Now, now that I don’t live there, I feel less safe, but I also know that in a pinch I could stop by the old hood and put a word in the ear and have my own form of justice if someone hurt me. Balk all you want. Tell me how vigilante justice is wrong and for the most part I agree, but I tell you, when I was assaulted, I was grateful for those guys. I slept more easily. I felt far safer than I would have otherwise. Sure, this cuts both ways, and no, I’m not glamorizing thugs or the mafia or any such organized crime I’m simply saying that in some neighborhoods, people take care of their own and to me, this is one of the last vestiges of the civilized world – a way in which people care about each other, because I tell you, I don’t really see people giving a shit about each other for the most part. I’ve had grand mal seizures in the lobby of a satellite branch of my office and nobody made a move to help me, or call 911 or anything, despite the fact that I clearly had on ID and so forth because … because I don’t know. Maybe they assumed I was on drugs or what ever, but even so, would that be a reason not to help? I can tell you, I would have helped, at least called 911.
I don’t forget that Jimmy Markum shot the wrong person – and that’s important and that is where we realize that street justice is not the way to go. That in some ways it may be reassuring but the margin of error is far too large and innocent people may die. But all of that said, what I said above still holds true for me and my own experience, and I cannot speak for anyone else – but I felt safe. Penn does such a good job of relaying that “king of the neighborhood” demeanor that it’s hard not to be impressed. It’s in the studied casualness of his, his walk, his look, his small mannerisms, even the way he talks. I’m not saying that we should revere Jimmy Markums by any stretch, only that they exist and that Penn really captured what it means to be one and to me that is no small feat.
But in 21 Grams Penn is a different character entirely, just like he was in that movie with Dakota Fanning where he played the disabled father – another challenging and diverse role. Penn seems to get some real gems and I wonder if this is recognized in his community. If they realize what a real talent they have in his diversity. He’s like Ed Norton in some ways, in terms of his diversity, only I have to say, apologies to Ed, only better. Ed Norton is good, but you never forget that he’s Ed Norton. With Penn, I forget who it is and fall completely into the character. His accents are dead on, his attitude, his walk, his look in the face. In 21 Grams, he looks like a sick man, a man who has almost died and more, he carries that world weariness in his face wherever he goes – a certain melancholy that sticks with us and makes it all the more believable.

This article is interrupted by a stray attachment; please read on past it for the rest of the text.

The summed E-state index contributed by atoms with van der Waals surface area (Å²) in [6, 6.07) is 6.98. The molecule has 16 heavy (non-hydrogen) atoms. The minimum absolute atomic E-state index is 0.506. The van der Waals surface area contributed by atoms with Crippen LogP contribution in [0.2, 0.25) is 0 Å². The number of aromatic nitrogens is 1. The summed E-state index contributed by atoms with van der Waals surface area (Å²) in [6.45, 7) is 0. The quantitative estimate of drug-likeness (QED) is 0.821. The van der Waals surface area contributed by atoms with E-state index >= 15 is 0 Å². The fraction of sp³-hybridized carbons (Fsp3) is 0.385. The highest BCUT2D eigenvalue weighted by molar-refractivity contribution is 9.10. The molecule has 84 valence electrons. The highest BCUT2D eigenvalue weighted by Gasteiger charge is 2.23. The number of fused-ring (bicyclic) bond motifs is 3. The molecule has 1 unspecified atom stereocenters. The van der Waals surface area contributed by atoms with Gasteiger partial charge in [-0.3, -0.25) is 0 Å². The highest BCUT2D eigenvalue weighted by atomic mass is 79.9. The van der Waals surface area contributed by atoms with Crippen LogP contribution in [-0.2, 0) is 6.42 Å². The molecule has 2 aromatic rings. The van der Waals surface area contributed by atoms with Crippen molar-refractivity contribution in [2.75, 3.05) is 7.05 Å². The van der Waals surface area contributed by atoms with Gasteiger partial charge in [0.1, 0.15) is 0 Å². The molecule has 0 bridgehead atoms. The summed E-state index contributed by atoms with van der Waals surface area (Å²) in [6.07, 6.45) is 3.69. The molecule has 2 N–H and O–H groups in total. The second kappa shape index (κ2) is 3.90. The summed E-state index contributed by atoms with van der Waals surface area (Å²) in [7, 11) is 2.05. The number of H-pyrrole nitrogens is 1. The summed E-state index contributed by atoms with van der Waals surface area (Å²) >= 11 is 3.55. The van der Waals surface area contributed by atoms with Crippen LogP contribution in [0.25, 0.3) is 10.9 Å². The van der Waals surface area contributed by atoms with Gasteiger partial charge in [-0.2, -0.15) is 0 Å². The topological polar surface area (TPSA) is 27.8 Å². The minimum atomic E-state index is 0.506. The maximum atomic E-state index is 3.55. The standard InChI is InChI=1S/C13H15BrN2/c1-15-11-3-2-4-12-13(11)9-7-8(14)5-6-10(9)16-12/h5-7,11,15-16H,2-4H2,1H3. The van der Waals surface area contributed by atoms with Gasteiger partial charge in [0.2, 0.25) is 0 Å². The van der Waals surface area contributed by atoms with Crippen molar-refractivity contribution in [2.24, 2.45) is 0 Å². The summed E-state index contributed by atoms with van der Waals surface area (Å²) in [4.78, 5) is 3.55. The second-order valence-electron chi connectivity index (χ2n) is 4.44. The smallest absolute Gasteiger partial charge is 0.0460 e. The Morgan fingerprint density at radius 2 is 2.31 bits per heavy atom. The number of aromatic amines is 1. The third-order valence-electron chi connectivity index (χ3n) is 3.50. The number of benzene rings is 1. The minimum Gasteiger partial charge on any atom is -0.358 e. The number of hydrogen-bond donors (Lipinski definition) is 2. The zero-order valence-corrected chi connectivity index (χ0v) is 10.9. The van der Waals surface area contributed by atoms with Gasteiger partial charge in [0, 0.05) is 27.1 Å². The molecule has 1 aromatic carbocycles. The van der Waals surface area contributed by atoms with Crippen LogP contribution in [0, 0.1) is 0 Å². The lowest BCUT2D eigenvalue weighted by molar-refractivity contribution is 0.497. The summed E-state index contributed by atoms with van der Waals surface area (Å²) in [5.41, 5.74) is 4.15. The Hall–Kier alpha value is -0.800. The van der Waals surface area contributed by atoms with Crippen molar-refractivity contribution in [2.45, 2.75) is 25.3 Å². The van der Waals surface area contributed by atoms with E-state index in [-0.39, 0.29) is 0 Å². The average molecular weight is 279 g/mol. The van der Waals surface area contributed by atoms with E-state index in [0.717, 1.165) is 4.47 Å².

Penn was well-matched with Naomi Watts, but here again, I never forgot she was the chick from the The Ring because she just isn’t that diverse. Don’t get me wrong, I like her. But her facial expressions are too much the same, her look of “shock” or “joy” are remarkably invariable and that that may sound harsh, but that’s just what I see. She’s good and she tries to do or for “filler” and she may be nice to look at, but I never forget that Naomi Watts is Naomi Watts. In short, I never get lost in her character. These days, it seems rarer and rarer to find actors who are so good, so talented, that you fall completely into the role, so kudos to Penn for achieving this.
21 Grams is a film worth seeing if for nothing else, Penn’s remarkable acting and diversity. To see the difference between who he is in this role and who is was in Mystic River. Even his face appears softer here, less hard, less tough, which is fitting. I am left thinking How does he do that, but for the most part, I don’t care, I’m just glad that he does and that I am here to witness it.
I won’t say this is the best film I’ve ever seen, for surely it is not, but that said, it is still a film worth seeing and again, for Penn’s performance. And still I am left with this 21 grams issue – if that is true, and I don’t know that it is, what is it and where does it go? Perhaps my son was right. I’m not sure. Or perhaps it is just air, just our breath in and out. Or perhaps it is a total fabrication.Powered by Sidelines